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Gout is one of the most painful forms of arthritis. It occurs when too much uric acid builds up in the body. The buildup of uric acid can lead to:
For many people, the first attack of gout occurs in the big toe. Often, the attack wakes a person from sleep. The toe is very sore, red, warm, and swollen. In addition to the big toe, gout can affect Instep, Ankles, Heels, Knees, Wrists, Fingers, and Elbows.
Gout can cause Pain, Swelling, Redness, Heat, and Stiffness in joints.
A gout attack can be brought on by stressful events, alcohol or drugs, or another illness. Early attacks usually get better within 3 to 10 days, even without treatment. The next attack may not occur for months or even years.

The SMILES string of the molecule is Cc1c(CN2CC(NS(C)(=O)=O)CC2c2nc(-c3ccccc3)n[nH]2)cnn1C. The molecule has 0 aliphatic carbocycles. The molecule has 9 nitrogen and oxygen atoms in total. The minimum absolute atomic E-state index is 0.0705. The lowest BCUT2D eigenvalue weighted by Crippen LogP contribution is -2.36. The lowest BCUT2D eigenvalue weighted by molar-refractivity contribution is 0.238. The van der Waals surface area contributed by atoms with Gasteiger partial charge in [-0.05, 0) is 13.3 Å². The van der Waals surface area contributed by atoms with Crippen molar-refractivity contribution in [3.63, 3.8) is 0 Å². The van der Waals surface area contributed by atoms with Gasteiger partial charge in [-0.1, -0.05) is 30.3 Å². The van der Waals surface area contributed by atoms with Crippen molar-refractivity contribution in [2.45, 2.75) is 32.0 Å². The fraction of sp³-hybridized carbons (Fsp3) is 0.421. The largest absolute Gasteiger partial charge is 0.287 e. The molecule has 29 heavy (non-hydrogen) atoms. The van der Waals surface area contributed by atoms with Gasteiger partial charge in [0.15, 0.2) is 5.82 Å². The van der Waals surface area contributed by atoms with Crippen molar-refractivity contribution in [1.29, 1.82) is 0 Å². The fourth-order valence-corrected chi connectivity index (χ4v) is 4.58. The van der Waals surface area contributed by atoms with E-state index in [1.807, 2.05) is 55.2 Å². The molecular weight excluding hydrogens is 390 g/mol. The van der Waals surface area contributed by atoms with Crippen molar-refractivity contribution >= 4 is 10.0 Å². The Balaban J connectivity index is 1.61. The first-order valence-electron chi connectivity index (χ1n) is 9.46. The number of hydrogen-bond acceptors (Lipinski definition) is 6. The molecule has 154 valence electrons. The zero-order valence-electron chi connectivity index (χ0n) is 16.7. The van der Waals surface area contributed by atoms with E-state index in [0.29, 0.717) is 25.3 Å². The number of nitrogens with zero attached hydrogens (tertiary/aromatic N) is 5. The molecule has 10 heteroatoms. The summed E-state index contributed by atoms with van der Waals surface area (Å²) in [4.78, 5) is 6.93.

Symptoms and Diagnosis
Signs and symptoms of gout include:
To confirm a diagnosis of gout, doctors may draw a sample of fluid from an inflamed joint to look for crystals associated with gout.
Gout is caused by the buildup of too much uric acid in the body. Uric acid comes from the breakdown of substances called purines. Purines are found in all of your body's tissues. They are also in many foods, such as liver, dried beans and peas, and anchovies.
Normally, uric acid dissolves in the blood. It passes through the kidneys and out of the body in urine. But uric acid can build up in the blood when:
When uric acid levels in the blood are high, it is called hyperuricemia. Most people with hyperuricemia do not develop gout. But if excess uric acid crystals form in the body, gout can develop.
You are more likely to have gout if you: